The Constitutional Dimension of Immigration Federalism

51 Pages Posted: 7 Mar 2007 Last revised: 27 May 2010

Abstract

Although the federal government is traditionally understood to enjoy exclusive authority over immigration, states and localities are increasingly asserting a role in this field. This development has sparked vigorous debate on the propriety of such involvement, but the debate is predicated on a misunderstanding of the nature of federal exclusivity. Challenging the conventional wisdom that the Constitution precludes a meaningful role for state and local involvement in immigration—a structural preemption argument—this Article argues that the Constitution allows immigration authority to be shared among levels of government. After establishing the correctness of this view of immigration authority, this Article argues that the constitutionality of state and local involvement should be assessed through the lens of traditional federalism values. A federalism lens does not necessarily validate any particular state and local regulation, but in lieu of the blunt tool of structural preemption, it is a far superior means for determining the proper allocation of immigration authority among levels of government, leading to a more nuanced assessment of the interests at stake.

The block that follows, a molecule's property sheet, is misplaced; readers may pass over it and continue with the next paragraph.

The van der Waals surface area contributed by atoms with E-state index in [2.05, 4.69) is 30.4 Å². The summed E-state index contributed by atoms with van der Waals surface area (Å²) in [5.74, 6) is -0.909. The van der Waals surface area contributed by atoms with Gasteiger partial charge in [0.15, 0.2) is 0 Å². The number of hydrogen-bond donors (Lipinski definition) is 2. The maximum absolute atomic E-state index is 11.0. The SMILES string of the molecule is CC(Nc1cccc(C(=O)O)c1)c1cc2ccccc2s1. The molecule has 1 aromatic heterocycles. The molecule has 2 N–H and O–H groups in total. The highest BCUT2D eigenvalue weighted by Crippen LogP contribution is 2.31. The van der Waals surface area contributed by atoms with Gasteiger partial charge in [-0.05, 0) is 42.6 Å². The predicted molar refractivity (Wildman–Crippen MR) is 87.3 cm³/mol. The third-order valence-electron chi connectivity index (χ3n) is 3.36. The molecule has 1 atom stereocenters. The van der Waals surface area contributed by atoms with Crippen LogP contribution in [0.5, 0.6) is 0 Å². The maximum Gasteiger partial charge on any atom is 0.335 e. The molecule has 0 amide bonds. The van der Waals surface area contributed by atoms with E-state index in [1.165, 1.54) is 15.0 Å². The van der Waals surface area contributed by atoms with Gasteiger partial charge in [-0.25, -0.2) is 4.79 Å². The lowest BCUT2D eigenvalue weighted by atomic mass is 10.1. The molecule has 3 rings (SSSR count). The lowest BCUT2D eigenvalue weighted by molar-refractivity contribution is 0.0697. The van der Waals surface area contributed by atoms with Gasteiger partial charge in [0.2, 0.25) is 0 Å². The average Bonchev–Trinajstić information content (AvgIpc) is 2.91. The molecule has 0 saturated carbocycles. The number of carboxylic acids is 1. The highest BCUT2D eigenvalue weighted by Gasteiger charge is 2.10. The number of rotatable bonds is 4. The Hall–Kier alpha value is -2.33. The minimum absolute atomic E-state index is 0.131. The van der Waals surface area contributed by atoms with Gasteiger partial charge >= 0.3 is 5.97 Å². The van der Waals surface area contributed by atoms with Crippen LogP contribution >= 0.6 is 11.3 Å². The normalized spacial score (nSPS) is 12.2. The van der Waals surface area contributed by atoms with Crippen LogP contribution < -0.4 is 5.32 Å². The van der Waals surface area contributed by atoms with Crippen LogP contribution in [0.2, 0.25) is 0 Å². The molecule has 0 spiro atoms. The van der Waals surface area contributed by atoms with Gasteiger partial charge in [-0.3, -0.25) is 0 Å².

Keywords: immigration, federalism

JEL Classification: K10

Suggested Citation

Huntington, Clare, The Constitutional Dimension of Immigration Federalism. U of Colorado Law Legal Studies Research Paper No. 07-06; Vanderbilt Law Review, Vol. 61, 2008. Available at SSRN: https://ssrn.com/abstract=968716

Clare Huntington (Contact Author)

Fordham University School of Law ( email )

150 West 62nd Street
New York, NY 10023
United States
212-636-6832 (Phone)

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